An Italian production set and filmed mostly on location in New York with a predominantly Italian cast, The New York Ripper (Lo squartatore di New York, 1982) is a gleefully sleazy exploitation horror-thriller. It's definitely not for every taste but also too over-the-top to take very seriously. It was heavily cut for release in America and banned outright in the United Kingdom: chief censor James Ferman reportedly ordered all prints of the film escorted to the airport and immediately deported.
Current British home video versions of The New York Ripper are cut, but Blue Underground's U.S. Blu-ray presents the film completely uncensored - and what a show it is. Though its plot is workmanlike at best, its characterizations thin, as deliriously unrepentant sleaze The New York Ripper is virtually unsurpassed.
Blue Underground's presentation is outstanding, basically a flawless high-def transfer from the original camera negative, and the extra features are worthwhile.
A serial killer murdering and mutilating young women, usually prostitutes, is terrorizing New York much as Jack the Ripper had London in its grip 90-odd years before. World-weary police Lt. Fred Williams (British actor Jack Hedley) is on the case, and he enlists the aide of psychiatrist and university professor Dr. Paul Davis (Paolo Malco). When student Fay Majors (Almanta Suska) survives an attack by the Ripper, clues obtained during interviews with her while she recuperates at the home of her physicist student boyfriend, Peter (Andrea Occhipinti), suggest the killer may be one Mickey Scellenda (Howard Ross), a shadowy figure with a deformed right hand.
The Italian cast mouths English in this film, but the entire picture was apparently shot silent and looped back in Italy. As such it's an odd viewing experience: All the exteriors are in New York, but clearly the voices never quite match the lip movements (and sometimes the faces generally) of the people onscreen. The New York Ripper was just one of a whole batch of Italian productions shot partly on location in America from the late-1960s through middle-'80s or so, and the integration of the Italian interiors and New York exteriors is impressively seamless.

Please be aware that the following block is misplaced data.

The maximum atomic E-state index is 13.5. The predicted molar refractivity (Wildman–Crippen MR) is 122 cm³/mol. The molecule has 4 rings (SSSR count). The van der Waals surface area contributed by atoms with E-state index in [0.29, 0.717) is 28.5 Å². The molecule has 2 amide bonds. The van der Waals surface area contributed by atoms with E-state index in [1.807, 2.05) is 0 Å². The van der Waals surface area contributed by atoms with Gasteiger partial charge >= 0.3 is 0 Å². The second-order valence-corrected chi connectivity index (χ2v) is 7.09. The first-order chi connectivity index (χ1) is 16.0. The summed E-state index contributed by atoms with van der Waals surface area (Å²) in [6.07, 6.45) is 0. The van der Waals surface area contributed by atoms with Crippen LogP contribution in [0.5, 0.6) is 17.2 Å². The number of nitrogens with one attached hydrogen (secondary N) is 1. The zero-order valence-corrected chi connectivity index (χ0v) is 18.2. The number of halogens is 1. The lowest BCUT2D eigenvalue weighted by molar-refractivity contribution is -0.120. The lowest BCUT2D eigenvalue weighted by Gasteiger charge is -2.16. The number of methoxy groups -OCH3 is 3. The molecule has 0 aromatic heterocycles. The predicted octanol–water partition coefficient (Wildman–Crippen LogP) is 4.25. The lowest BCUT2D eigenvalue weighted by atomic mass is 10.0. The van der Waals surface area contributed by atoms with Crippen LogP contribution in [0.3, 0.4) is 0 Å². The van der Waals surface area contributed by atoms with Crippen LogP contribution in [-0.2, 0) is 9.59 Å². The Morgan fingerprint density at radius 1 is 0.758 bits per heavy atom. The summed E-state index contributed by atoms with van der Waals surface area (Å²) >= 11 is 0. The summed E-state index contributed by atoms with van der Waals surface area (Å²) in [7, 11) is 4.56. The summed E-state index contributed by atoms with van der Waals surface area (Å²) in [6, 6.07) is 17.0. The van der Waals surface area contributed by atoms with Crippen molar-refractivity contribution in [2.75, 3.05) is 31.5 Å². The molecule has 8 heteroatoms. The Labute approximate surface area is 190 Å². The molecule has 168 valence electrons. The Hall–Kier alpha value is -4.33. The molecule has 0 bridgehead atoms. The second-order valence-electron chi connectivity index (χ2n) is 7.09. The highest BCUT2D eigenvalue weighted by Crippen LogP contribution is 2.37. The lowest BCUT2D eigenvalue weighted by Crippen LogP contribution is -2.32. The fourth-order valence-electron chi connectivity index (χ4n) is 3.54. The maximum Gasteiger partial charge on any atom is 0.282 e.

For what it is, the movie is practically perfect midnight movie fare (especially in the 42nd Street cinemas highlighted in this movie), with craftsman-like scenes of suspense, spectacularly gory set pieces, frequent nudity and sweaty sex scenes, and a fair number of unintentional laughs. Of the latter the most obvious unquestionably is the unwise decision to have the Ripper goad the police and his victims by talking like Donald Duck. It turns out there's a reason for this, but the mush-mouth quacking amidst all the throat slashing does give one pause. The film is incredibly misogynistic, I suppose, but most will also find it too stylized and unreal to take very seriously. Still, there's plenty of evidence within the film for the deeply offended to justify their criticisms. (One victim gets a broken bottle rammed up her vagina, while in another scene a woman is assaulted by two strangers, one of whom masturbates her with his hairy toes - and she likes it!)